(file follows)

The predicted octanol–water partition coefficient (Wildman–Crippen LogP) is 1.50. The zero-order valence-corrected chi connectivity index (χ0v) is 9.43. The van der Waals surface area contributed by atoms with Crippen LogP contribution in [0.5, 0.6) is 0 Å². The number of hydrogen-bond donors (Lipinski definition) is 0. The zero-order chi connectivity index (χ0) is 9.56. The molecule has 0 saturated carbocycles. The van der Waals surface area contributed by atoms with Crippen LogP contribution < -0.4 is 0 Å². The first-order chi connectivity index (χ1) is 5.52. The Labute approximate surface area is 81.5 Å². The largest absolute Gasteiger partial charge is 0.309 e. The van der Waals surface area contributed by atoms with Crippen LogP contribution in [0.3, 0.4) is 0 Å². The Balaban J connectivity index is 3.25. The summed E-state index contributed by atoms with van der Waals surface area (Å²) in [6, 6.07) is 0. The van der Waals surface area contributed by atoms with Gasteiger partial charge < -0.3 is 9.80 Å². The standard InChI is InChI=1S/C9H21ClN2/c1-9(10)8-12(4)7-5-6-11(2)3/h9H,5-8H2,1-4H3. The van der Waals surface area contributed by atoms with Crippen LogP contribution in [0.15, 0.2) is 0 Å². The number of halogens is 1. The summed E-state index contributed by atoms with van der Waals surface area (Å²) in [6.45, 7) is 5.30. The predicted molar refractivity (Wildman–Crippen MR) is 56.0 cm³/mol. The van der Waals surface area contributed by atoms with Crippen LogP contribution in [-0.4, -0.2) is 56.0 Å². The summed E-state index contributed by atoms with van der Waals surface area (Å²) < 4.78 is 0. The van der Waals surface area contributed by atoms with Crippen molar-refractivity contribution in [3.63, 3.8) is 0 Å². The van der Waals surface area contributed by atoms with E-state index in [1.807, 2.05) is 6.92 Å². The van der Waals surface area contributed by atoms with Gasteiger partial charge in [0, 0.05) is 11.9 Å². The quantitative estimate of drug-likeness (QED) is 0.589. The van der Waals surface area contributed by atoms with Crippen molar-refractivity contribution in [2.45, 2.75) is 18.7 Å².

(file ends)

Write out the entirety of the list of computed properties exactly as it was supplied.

The predicted octanol–water partition coefficient (Wildman–Crippen LogP) is 1.50. The zero-order valence-corrected chi connectivity index (χ0v) is 9.43. The van der Waals surface area contributed by atoms with Crippen LogP contribution in [0.5, 0.6) is 0 Å². The number of hydrogen-bond donors (Lipinski definition) is 0. The zero-order chi connectivity index (χ0) is 9.56. The molecule has 0 saturated carbocycles. The van der Waals surface area contributed by atoms with Crippen LogP contribution < -0.4 is 0 Å². The first-order chi connectivity index (χ1) is 5.52. The Labute approximate surface area is 81.5 Å². The largest absolute Gasteiger partial charge is 0.309 e. The van der Waals surface area contributed by atoms with Crippen LogP contribution in [0.3, 0.4) is 0 Å². The Balaban J connectivity index is 3.25. The summed E-state index contributed by atoms with van der Waals surface area (Å²) in [6, 6.07) is 0. The van der Waals surface area contributed by atoms with Gasteiger partial charge < -0.3 is 9.80 Å². The standard InChI is InChI=1S/C9H21ClN2/c1-9(10)8-12(4)7-5-6-11(2)3/h9H,5-8H2,1-4H3. The van der Waals surface area contributed by atoms with Crippen LogP contribution in [0.15, 0.2) is 0 Å². The number of halogens is 1. The summed E-state index contributed by atoms with van der Waals surface area (Å²) in [6.45, 7) is 5.30. The predicted molar refractivity (Wildman–Crippen MR) is 56.0 cm³/mol. The van der Waals surface area contributed by atoms with Crippen LogP contribution in [-0.4, -0.2) is 56.0 Å². The summed E-state index contributed by atoms with van der Waals surface area (Å²) < 4.78 is 0. The van der Waals surface area contributed by atoms with Crippen molar-refractivity contribution in [3.63, 3.8) is 0 Å². The van der Waals surface area contributed by atoms with E-state index in [1.807, 2.05) is 6.92 Å². The van der Waals surface area contributed by atoms with Gasteiger partial charge in [0, 0.05) is 11.9 Å². The quantitative estimate of drug-likeness (QED) is 0.589. The van der Waals surface area contributed by atoms with Crippen molar-refractivity contribution in [2.45, 2.75) is 18.7 Å².